'Forest brothers' in the CIA archives - setting up and organizing the resistance

The enormous cache of formerly classified Cold War-era documents released by the US' Central Intelligence Agency (CIA) early this year also describes Latvia's 'forest brothers' - a resistance movement to occupying Soviet power following World War II. Some of these documents also probe the role both the CIA and the Soviet security agency KGB played within the movement. 

Part of these documents of the 40s and 50s could be described as rather generic analytical reports, while some were reports by secret agents or retold such reports. 

There were but a few documents marked 'Top Secret', Rus.lsm.lv found. Far more are labelled 'Secret' or otherwise classified. 

However in most of the documents names identifying sources have been removed but the dates are blanked out. Others have several complete pages missing while others are marked as unverified as regards to their reliability.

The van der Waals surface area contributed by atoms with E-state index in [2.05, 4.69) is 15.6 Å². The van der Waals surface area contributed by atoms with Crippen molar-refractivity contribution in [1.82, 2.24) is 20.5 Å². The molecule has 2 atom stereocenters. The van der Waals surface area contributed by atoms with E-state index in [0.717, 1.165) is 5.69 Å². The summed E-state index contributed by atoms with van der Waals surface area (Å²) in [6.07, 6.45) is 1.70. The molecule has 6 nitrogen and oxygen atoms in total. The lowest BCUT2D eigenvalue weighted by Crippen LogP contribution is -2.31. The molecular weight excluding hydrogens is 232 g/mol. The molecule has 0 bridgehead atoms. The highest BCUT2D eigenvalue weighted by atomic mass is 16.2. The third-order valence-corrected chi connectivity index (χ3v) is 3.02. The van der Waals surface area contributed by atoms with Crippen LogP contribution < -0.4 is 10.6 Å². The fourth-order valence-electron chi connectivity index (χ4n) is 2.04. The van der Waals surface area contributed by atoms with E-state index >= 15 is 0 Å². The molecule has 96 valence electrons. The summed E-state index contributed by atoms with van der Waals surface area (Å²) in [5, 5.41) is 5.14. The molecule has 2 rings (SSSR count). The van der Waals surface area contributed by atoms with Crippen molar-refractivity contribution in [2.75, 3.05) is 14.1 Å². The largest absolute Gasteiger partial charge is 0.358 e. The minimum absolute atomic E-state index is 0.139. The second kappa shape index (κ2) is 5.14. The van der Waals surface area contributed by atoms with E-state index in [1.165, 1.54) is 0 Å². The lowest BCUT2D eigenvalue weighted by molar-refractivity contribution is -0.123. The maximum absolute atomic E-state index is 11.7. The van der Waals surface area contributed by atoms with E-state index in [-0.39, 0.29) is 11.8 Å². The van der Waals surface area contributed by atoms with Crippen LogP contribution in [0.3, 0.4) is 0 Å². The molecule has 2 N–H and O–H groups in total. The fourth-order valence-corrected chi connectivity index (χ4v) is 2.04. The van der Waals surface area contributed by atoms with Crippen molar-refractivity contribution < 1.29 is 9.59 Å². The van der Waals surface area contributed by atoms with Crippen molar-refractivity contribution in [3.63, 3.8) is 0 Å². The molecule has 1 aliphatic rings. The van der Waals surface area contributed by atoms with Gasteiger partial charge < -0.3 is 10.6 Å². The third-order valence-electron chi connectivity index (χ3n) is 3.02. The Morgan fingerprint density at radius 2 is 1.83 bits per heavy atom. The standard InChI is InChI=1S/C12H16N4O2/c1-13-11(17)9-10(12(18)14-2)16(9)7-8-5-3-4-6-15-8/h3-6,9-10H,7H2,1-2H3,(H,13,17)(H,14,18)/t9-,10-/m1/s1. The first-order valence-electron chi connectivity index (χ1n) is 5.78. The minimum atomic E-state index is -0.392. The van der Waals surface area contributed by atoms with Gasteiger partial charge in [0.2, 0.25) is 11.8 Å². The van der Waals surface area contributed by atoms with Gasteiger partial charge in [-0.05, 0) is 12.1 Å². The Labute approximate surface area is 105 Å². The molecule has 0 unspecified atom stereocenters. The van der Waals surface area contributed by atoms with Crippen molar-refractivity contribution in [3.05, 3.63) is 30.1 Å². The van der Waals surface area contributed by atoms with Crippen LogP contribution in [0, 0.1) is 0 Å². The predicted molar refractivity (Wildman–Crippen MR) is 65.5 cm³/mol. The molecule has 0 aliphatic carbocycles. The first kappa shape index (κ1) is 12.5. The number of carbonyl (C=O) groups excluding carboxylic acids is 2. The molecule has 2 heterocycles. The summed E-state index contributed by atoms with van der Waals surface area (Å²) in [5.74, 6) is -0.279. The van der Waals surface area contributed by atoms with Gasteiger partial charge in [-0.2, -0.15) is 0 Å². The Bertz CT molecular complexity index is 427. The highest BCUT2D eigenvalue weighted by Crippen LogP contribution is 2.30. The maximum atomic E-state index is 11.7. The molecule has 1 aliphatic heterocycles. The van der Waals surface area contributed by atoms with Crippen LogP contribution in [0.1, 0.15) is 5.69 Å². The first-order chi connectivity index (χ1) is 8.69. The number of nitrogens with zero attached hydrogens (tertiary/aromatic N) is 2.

One of the reports, dated June 1952 reveals a general picture of how the 'forest brothers' came to be and who were the mixed bunch that went into Latvia's forests and fought against the Soviet state. (Click image to read the four-page report in full):

For an account of the 'Istrebiteli' organization mentioned in the report, there's another document from the archives HERE. It includes some very interesting accounts of the methods used to capture Forest Brothers and recounts a remarkable incident in which a teenage boy was captured by the Forest Brothers but released with a warning to stop collaborating with the Soviets.

Documents

Istrebiteli.pdf

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Our colleagues from Rus.lsm.lv will be identifying several more such documents in the weeks to come. Stay tuned!

While for a reasoned overview of the Baltic resistance movements with a slightly less self-congratulatory bent than the Kremlin line, we suggest a recent piece by British journalist Edward Lucas. 

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